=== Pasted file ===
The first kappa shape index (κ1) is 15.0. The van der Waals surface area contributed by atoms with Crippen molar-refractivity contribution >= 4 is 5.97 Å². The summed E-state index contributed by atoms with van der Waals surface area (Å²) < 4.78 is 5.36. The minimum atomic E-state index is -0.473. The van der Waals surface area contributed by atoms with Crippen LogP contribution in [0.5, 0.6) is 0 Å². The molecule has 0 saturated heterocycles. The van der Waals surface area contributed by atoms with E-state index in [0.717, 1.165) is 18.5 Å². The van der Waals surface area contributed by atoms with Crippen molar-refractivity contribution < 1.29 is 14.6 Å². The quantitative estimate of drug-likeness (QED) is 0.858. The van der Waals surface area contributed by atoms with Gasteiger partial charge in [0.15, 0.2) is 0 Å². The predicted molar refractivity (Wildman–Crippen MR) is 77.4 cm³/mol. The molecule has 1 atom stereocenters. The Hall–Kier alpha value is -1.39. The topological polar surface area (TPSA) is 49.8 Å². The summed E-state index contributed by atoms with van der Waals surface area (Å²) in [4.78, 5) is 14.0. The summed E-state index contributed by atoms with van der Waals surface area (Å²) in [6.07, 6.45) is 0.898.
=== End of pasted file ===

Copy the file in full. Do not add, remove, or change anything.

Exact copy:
The first kappa shape index (κ1) is 15.0. The van der Waals surface area contributed by atoms with Crippen molar-refractivity contribution >= 4 is 5.97 Å². The summed E-state index contributed by atoms with van der Waals surface area (Å²) < 4.78 is 5.36. The minimum atomic E-state index is -0.473. The van der Waals surface area contributed by atoms with Crippen LogP contribution in [0.5, 0.6) is 0 Å². The molecule has 0 saturated heterocycles. The van der Waals surface area contributed by atoms with E-state index in [0.717, 1.165) is 18.5 Å². The van der Waals surface area contributed by atoms with Crippen molar-refractivity contribution < 1.29 is 14.6 Å². The quantitative estimate of drug-likeness (QED) is 0.858. The van der Waals surface area contributed by atoms with Gasteiger partial charge in [0.15, 0.2) is 0 Å². The predicted molar refractivity (Wildman–Crippen MR) is 77.4 cm³/mol. The molecule has 1 atom stereocenters. The Hall–Kier alpha value is -1.39. The topological polar surface area (TPSA) is 49.8 Å². The summed E-state index contributed by atoms with van der Waals surface area (Å²) in [4.78, 5) is 14.0. The summed E-state index contributed by atoms with van der Waals surface area (Å²) in [6.07, 6.45) is 0.898.